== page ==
I paused and bit my lower lip.  Little Helen, born 120 years earlier than my own children was employing the same techniques my daughter was CAS was using to communicate with her family.  As a toddler, Kate spoke in grunts and gestures.  She had a few rudimentary sounds which we all learned meant something.  For example, sucking as if from a straw meant “thirsty.”  Tapping her fingers together meant “more.”  “Namja” meant pacifier.  When she pulled my hand, it meant, “come see–I have something to show you.”  Brushing the tops of her hands meant “over, done.”  There are countless others, and I am sure as you read this, you know the ones your child uses to communicate with you. 

That night, we closed the book and promised to read another chapter the next day.  The girls were intrigued.

As promised, Helen’s story continued“The family tried to understand Helen, but it was not easy.  She had a terrible temper.   When Helen did not get her way, she threw a tantrum.”  (Ah yeah, another familiarity).  “Helen knew people talked with their lips, but when she tried moving her lips, no sounds came out.  She did not understand why.  It made Helen so mad.  She kicked and screamed in frustration.” 

At this point, I handed the book to my husband, “Here, you take over now.”  It was as if I slipped into a time warp.  Although my daughter is now 8 years old and doing just fine in regards to her apraxia, reminders of those early, days was a truth I was not ready to handle.  I thought I was reading a biography about a blind and deaf woman, not reliving painful memories of my daughter’s own inability to communicate.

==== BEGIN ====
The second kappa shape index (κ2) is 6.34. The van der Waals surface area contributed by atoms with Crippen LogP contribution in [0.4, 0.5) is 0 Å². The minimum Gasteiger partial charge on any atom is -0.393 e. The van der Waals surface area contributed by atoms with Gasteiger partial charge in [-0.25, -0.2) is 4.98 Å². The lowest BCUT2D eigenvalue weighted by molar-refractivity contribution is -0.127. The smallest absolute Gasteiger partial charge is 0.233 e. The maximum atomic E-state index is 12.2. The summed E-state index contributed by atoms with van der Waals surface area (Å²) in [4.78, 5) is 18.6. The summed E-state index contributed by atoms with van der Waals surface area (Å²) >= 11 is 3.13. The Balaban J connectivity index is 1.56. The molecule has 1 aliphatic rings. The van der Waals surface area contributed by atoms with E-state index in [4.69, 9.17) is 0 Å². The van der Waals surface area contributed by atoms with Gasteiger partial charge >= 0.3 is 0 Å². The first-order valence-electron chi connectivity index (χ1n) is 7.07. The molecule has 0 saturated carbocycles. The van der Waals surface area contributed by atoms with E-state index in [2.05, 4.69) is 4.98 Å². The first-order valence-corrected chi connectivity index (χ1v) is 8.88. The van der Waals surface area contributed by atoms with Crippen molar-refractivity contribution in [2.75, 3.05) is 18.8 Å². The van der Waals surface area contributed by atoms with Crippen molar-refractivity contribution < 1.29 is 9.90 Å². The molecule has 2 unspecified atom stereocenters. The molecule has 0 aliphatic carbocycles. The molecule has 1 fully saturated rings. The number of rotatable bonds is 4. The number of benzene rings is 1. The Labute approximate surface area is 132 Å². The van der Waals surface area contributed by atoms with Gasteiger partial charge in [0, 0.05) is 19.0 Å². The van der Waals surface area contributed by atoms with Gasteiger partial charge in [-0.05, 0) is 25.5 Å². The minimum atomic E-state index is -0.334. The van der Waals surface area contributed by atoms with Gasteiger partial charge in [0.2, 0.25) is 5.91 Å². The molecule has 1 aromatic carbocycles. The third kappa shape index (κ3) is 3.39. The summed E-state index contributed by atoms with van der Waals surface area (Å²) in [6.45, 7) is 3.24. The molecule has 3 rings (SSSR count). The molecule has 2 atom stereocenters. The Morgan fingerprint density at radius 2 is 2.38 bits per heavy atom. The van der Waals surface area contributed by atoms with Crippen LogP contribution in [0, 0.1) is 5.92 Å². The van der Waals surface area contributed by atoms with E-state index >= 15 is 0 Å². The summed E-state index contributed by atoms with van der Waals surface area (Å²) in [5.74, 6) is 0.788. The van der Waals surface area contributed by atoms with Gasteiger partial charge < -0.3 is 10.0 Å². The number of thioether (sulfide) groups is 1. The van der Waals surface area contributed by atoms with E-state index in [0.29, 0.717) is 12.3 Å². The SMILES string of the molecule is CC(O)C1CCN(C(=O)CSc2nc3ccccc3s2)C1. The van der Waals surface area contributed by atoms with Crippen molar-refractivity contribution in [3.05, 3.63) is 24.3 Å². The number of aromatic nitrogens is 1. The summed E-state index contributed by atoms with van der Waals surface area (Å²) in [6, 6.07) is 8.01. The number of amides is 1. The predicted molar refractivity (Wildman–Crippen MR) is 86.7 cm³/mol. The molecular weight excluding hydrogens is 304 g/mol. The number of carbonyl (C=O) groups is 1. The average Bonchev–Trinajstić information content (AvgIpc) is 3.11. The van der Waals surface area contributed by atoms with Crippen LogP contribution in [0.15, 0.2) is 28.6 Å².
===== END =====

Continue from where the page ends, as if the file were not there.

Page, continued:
Kate cocked her head as we read, “Did I do things like that because of my apraxia?” 1028562722_Ri3ve-Ti

I sighed and explained.  “You did.  But it must have been really hard for you to have all of these wonderful thoughts, ideas, and needs inside of your mind with no place for them to go.  We knew you had lots going on in there, it was just hard to pull it all out.”  (image source: personal archives)

Kate nodded, “Yeah.  It was.”

“And that is why we took you to see Miss Jen and Miss Sylvia.  They helped you find your voice and now we don’t have to worry about that anymore.”

There wasn’t much more discussion about apraxia as we continued the story of Helen Keller until I aske Kate if could borrow her book.  She looked up from reading one of her comic books (The Adventures of TinTin has made an appearance in her world).  “Why?” 

I shrugged, “Well, it reminds me a lot of how our life was early on with apraxia.”

“Oh, that,” she said flatly and then  nodded towards Helen Keller sitting in her nightstand, “Go ahead, mom.”  (image source:  www.misspriss.com 4.22.13)